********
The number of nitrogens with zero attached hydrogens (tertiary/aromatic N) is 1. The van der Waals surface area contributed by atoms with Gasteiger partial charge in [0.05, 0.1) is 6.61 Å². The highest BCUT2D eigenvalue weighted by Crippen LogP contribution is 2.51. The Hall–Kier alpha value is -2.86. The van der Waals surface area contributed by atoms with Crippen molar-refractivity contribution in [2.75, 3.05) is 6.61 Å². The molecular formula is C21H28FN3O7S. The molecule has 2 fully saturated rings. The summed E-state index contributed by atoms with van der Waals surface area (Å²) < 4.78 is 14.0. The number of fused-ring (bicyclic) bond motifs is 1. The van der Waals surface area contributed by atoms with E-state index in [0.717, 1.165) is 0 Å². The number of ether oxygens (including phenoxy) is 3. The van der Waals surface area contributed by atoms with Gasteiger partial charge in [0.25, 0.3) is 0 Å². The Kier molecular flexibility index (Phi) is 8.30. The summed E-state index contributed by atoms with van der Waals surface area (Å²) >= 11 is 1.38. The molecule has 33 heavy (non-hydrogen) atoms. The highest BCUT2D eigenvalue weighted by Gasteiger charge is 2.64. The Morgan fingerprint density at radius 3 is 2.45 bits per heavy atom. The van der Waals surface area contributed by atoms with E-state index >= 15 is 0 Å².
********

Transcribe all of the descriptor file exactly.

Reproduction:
The number of nitrogens with zero attached hydrogens (tertiary/aromatic N) is 1. The van der Waals surface area contributed by atoms with Gasteiger partial charge in [0.05, 0.1) is 6.61 Å². The highest BCUT2D eigenvalue weighted by Crippen LogP contribution is 2.51. The Hall–Kier alpha value is -2.86. The van der Waals surface area contributed by atoms with Crippen molar-refractivity contribution in [2.75, 3.05) is 6.61 Å². The molecular formula is C21H28FN3O7S. The molecule has 2 fully saturated rings. The summed E-state index contributed by atoms with van der Waals surface area (Å²) < 4.78 is 14.0. The number of fused-ring (bicyclic) bond motifs is 1. The van der Waals surface area contributed by atoms with E-state index in [0.717, 1.165) is 0 Å². The number of ether oxygens (including phenoxy) is 3. The van der Waals surface area contributed by atoms with Gasteiger partial charge in [0.25, 0.3) is 0 Å². The Kier molecular flexibility index (Phi) is 8.30. The summed E-state index contributed by atoms with van der Waals surface area (Å²) >= 11 is 1.38. The molecule has 33 heavy (non-hydrogen) atoms. The highest BCUT2D eigenvalue weighted by Gasteiger charge is 2.64. The Morgan fingerprint density at radius 3 is 2.45 bits per heavy atom. The van der Waals surface area contributed by atoms with E-state index >= 15 is 0 Å².